How Will Journalism Keep The Lights On?

Friday, August 30, 2013


As audiences for media splinter and advertising with it, how will the journalism concerns that we've grown to know and love keep the lights on? Bob talks to Alan Rusbridger of the Guardian, Mike Perlis of Forbes, M. Scott Havens of The Atlantic, Erin Pettigrew of Gawker, Evan Smith of The Texas Tribune, Richard Toffel of ProPublica and Pam Horan of the Online Publishers Association about all the ways they're striving mightily to keep journalism financially viable.  


John Lennon - Imagine (Instrumental)


Erin Pettigrew

Hosted by:

Bob Garfield

Comments [4]

beth aaron

Noam Chomsky said, " One smart way to keep people passive and obedient is to strictly limit the spectrum of acceptable opinion but allow lively debate within that spectrum."

Syria- Well guess which nation uses the food system as a chemical weapon whereby HAZMAT suits are worn to pour and spray neurotoxins in the form of pesticides, herbicides, fungicides, on FOOD? America

Which nation's government funded agency tasked with protecting the environment, DOESN'T as it's so called EPA has NO teeth and it's FDA approves tens of THOUSANDS of toxic chemicals from BASF, Monsanto, Dow, DuPont, and hundreds of other chemical companies? America
Ever been to a sprawling feedlot with city size waste lagoons like the one in Texas just gone viral on FB, looking like a lake of blood?
How often do "journalists" report on the destruction of animal agriculture to water, air, climate emissions, besides our moral abomination of butchering about a MILLION sentient beings per minute in the US alone, for protein they consumed from plant foods? NEVER!!!!!!!!!
And which journalists covering health issues ever interview medical professionals and nutritionists who ARE reversing and curing chronic diseases ( See Forks Over Knives )simply by removing the cause, eating the poisonous products from animals, processed "food" loaded with additives ( Chemicals of mass destruction, eat your heart out Syria, we just toxify people slowly and applaud the GDP from so called health care )and other diet and environmental causes ?

Ag-Gag???Well now there's a topic vigorously discusses! NOT EVER besides a few sound bites. Never mind our own government looks at animal rights advocates as "terrorists." Another moral abomination that harming animals is the clear sign of pathology yet our entire economic structure was built upon exploiting sentient beings. But our "in-depth" reporting looks into this ethical and jurisprudence schizophrenia how often? NEVER.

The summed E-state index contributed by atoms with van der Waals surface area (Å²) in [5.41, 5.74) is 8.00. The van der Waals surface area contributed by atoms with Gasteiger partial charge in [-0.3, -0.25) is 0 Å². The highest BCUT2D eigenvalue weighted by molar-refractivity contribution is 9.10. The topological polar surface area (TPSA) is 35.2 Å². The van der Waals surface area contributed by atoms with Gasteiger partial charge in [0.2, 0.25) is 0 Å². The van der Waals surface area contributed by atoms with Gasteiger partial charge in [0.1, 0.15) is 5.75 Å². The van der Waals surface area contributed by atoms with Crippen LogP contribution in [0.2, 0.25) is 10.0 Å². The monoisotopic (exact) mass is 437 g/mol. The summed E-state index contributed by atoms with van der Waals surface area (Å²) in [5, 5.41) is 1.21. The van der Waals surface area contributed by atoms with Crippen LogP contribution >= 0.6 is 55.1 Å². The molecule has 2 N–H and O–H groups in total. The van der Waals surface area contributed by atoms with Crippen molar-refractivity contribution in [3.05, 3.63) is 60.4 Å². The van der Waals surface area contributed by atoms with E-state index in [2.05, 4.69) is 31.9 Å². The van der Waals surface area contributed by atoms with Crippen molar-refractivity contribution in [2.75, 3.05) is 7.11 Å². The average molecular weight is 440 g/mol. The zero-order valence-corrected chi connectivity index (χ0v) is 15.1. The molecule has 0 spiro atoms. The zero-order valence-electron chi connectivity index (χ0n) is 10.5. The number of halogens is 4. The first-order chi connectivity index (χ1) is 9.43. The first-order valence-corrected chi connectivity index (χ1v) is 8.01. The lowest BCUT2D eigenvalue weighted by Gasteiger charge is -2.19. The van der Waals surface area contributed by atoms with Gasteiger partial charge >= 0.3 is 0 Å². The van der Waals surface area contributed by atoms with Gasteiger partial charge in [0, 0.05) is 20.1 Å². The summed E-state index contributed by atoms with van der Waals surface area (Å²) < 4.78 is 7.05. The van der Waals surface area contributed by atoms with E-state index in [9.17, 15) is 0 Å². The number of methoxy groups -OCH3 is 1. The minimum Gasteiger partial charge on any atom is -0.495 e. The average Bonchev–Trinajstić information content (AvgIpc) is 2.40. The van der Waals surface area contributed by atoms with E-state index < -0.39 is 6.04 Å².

The media sounds like an arm of the Pentagon, and b rates movies that promote violence and chaos. It's lowered its standards and become a harbinger of the debased.

Sep. 03 2013 06:19 AM
Ramesh from NY

Professional Journalists being professional in journalism seem to lack hands-on experience in the domain they are reporting. Example for domains are finance, health care, technology, etc... Bloggers have exposed this weakness because bloggers have experience in some of these domains. That is why I give more attention to comment section than main article.

Going by the coverage of NSA scandal, I do not think journalists even do home work. The book 'Shadow factory' published in 2008 has lot of details about NSA. Like makers of devices, makers of software, revolving door between private contractors and ex-NSA officials, etc.... Given this wealth of information I was expecting in-depth stories but none came. Based on my knowledge 'Warren Olney' is the only host to interview James Bamford(author of Shadow factory). I read Shadow factory in 2008, and security pundits are yet to catch up with non-journalist like me.

Sep. 03 2013 01:33 AM
Jewel Fox from Laconia

In our rush for the new there are a few things we shouldn't forget about newspapers before it's too late - a few things that we will never be able to reliably say about news found on the internet. Newspapers are: 1. Professional - I know that trained journalists wrote and edited my newspaper - their names are clearly displayed throughout. 2. Local - I know that a reporter is watching and reporting on my town's government, business, community and sport events. 3. Safe and dependable - Unlike a website, it's not possible to hack a newspaper, and it prints reliably (sometimes even heroically) according to its published schedule. 4. Low cost and durable - no device is necessary to read a newspaper. A 100 year old newspaper can still be read today. The face of advertising has changed for good. Let's not accidentally lose our newspapers as a result.

Sep. 02 2013 07:49 AM
Jan Reinhart from New Brunswick, NJ

Perhaps this is a period of chaos that will resolve into a new golden age of journalism. Or maybe things are just getting worse and the golden and silver ages of reporting have given way to a new dark ages. The future may simply consist of a mix of paid content and infotainment for morons with a few lonely ProPublica beacons here and there, largely being ignored. I've stopped holding my breath, frankly.

Sep. 01 2013 10:55 AM

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